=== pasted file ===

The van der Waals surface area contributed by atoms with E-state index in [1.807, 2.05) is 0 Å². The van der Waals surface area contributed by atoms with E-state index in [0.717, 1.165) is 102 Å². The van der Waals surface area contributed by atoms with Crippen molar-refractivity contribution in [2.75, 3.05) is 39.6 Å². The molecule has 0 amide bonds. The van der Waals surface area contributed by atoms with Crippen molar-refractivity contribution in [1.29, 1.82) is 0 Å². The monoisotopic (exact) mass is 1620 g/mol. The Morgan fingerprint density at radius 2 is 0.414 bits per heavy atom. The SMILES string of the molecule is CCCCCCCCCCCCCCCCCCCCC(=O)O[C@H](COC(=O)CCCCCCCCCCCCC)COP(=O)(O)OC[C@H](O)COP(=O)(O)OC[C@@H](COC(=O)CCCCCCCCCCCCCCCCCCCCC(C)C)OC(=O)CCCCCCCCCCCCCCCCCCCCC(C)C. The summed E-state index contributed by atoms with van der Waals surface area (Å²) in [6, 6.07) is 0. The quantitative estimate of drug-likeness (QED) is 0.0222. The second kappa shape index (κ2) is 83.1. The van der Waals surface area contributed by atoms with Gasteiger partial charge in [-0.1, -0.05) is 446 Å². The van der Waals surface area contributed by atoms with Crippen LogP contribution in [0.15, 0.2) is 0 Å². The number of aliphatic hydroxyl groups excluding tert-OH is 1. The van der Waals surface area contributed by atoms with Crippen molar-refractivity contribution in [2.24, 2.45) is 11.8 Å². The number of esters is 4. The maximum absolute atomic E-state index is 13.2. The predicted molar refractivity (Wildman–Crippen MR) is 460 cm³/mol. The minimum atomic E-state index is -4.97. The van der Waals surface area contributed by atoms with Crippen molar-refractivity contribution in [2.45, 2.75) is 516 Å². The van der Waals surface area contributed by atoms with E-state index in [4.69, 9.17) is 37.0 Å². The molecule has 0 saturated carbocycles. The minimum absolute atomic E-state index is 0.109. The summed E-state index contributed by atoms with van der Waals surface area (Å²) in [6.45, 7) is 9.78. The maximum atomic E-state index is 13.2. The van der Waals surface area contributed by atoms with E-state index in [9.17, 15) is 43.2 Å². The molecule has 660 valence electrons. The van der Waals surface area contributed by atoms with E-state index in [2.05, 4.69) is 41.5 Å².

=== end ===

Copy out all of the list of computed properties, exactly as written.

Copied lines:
The van der Waals surface area contributed by atoms with E-state index in [1.807, 2.05) is 0 Å². The van der Waals surface area contributed by atoms with E-state index in [0.717, 1.165) is 102 Å². The van der Waals surface area contributed by atoms with Crippen molar-refractivity contribution in [2.75, 3.05) is 39.6 Å². The molecule has 0 amide bonds. The van der Waals surface area contributed by atoms with Crippen molar-refractivity contribution in [1.29, 1.82) is 0 Å². The monoisotopic (exact) mass is 1620 g/mol. The Morgan fingerprint density at radius 2 is 0.414 bits per heavy atom. The SMILES string of the molecule is CCCCCCCCCCCCCCCCCCCCC(=O)O[C@H](COC(=O)CCCCCCCCCCCCC)COP(=O)(O)OC[C@H](O)COP(=O)(O)OC[C@@H](COC(=O)CCCCCCCCCCCCCCCCCCCCC(C)C)OC(=O)CCCCCCCCCCCCCCCCCCCCC(C)C. The summed E-state index contributed by atoms with van der Waals surface area (Å²) in [6, 6.07) is 0. The quantitative estimate of drug-likeness (QED) is 0.0222. The second kappa shape index (κ2) is 83.1. The van der Waals surface area contributed by atoms with Gasteiger partial charge in [-0.1, -0.05) is 446 Å². The van der Waals surface area contributed by atoms with Crippen LogP contribution in [0.15, 0.2) is 0 Å². The number of aliphatic hydroxyl groups excluding tert-OH is 1. The van der Waals surface area contributed by atoms with Crippen molar-refractivity contribution in [2.24, 2.45) is 11.8 Å². The number of esters is 4. The maximum absolute atomic E-state index is 13.2. The predicted molar refractivity (Wildman–Crippen MR) is 460 cm³/mol. The minimum atomic E-state index is -4.97. The van der Waals surface area contributed by atoms with Crippen molar-refractivity contribution in [2.45, 2.75) is 516 Å². The van der Waals surface area contributed by atoms with E-state index in [4.69, 9.17) is 37.0 Å². The molecule has 0 saturated carbocycles. The minimum absolute atomic E-state index is 0.109. The summed E-state index contributed by atoms with van der Waals surface area (Å²) in [6.45, 7) is 9.78. The maximum atomic E-state index is 13.2. The van der Waals surface area contributed by atoms with E-state index in [9.17, 15) is 43.2 Å². The molecule has 660 valence electrons. The van der Waals surface area contributed by atoms with E-state index in [2.05, 4.69) is 41.5 Å².